What we did, which worked, is to point out that his product has safety approval and the fakes do not. Amazon could be considered responsible in case of the seat failing in a collision. Clearly safety is not an issue for all design registrations. Where it is an issue, this may be the most effective way to enforce. We've used the issue with Amazon but also in other ways in a number of jurisdictions.

  5. The problem is not easily resolved because, particularly in fashion, copying is accepted by the market on both sides. A look becomes that season’s look which is copied by all and sundry. How then to convince someone that buying the same style (even with inferior material or finishing) in a shop such as Primark is allowed but buying the same from a flea market is wrong?

  6. You aren't going to persuade people not to buy known fakes on the tax argument when there are regular stories breaking about multi-national companies employing complex tax avoidance strategies solely to minimise the tax they pay. It appears quite possible that the manufacturers of the cheap copies are paying a higher rate of tax than the brand owners themselves.

    In the absence of evidence that terrorist groups are genuinely funding themselves through the sale of knock-off fashion items, I think the public are rightly cynical of the terrorist funding arguments.

    If these two arguments fall away, it is extremely difficult to persuade people that buying a $30 copy of a $3,000 handbag is wrong.

  7. I had a client who said they would love it if their brand became desirable/luxury enough for it to be counterfeited!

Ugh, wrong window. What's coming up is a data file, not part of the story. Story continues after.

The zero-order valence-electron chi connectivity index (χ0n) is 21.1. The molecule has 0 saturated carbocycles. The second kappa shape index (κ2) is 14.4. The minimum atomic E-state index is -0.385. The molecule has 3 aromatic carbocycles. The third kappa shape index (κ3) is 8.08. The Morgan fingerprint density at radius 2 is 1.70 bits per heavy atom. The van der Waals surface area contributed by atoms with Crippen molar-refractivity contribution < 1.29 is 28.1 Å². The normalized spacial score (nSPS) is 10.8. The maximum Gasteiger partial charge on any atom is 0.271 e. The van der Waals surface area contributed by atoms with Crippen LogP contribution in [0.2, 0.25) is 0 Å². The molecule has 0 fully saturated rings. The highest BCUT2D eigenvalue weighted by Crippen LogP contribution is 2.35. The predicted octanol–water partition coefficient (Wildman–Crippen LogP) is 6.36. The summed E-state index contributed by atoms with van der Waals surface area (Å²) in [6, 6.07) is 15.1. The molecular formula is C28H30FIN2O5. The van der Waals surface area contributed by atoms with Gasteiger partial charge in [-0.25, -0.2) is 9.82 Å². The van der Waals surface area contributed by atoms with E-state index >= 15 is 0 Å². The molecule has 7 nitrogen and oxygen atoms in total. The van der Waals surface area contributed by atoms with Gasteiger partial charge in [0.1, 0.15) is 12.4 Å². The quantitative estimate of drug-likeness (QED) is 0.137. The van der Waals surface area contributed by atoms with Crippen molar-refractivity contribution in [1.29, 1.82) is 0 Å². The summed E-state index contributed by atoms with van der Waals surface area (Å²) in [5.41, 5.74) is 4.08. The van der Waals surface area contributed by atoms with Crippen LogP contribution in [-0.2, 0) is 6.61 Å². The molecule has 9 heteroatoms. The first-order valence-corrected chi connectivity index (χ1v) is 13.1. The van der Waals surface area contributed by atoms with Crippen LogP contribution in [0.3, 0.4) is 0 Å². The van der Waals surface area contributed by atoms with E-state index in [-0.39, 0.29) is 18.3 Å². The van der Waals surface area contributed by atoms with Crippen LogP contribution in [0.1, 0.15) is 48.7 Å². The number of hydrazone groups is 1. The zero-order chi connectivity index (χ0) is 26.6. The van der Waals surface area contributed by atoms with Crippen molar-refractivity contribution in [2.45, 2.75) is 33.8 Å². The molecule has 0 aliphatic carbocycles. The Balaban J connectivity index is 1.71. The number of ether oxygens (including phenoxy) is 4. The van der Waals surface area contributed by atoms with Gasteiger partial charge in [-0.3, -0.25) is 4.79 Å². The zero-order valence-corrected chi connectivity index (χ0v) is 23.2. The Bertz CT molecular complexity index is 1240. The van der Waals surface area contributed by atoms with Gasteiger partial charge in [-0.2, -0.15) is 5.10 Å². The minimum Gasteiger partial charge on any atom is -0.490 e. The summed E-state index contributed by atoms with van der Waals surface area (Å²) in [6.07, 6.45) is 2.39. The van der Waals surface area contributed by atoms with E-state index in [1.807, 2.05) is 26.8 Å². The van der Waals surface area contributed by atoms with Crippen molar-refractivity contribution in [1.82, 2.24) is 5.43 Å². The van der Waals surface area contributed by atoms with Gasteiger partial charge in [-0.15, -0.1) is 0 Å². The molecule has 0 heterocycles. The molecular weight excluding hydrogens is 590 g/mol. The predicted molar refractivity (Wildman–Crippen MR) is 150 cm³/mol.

8. I remember back in the ’90s, SonMay CDs were often available at anime conventions. Counterfeit copies of Japanese original soundtrack CDs, they were considerably cheaper than the $30 it would run you to get a “legitimate” Japanese original—and since they were digital in nature, the counterfeit was a bit-for-bit copy of the original.

    Some fans took the moral high ground, but a lot didn’t. (And really, it was a little hypocritical for those fans to take that moral high ground, given how the entire fandom was built on illegally copying Japanese shows and superimposing English words over them.) And to starving college students, anything that got them the same music for much less money was a great deal.

  9. This research on luxury goods may be of interest:

    Wall, D & Large, J.; Jailhouse Frocks: Locating the Public Interest in Policing Counterfeit Luxury Fashion Goods (2010):


    Counterfeiting raises some interesting intellectual questions for criminologists, policy makers and brand owners, not least that it differs from the types of offending that traditionally form the crime diet of the criminal justice system. Whilst it is growing in prevalence due to the enormous returns on investment, it is unlikely that the public purse will fund major anti-counterfeiting initiatives in a climate of public sector cut-backs, emphasizing the need to allocate resources effectively. This article seeks to locate the public interest in policing counterfeit luxury fashion goods by separating it out from the broader debate over safety-critical counterfeits such as aircraft parts. It then maps out what is, in effect, the criminology of desire for counterfeit goods, before outlining the market incentives for counterfeiting and related criminal activity."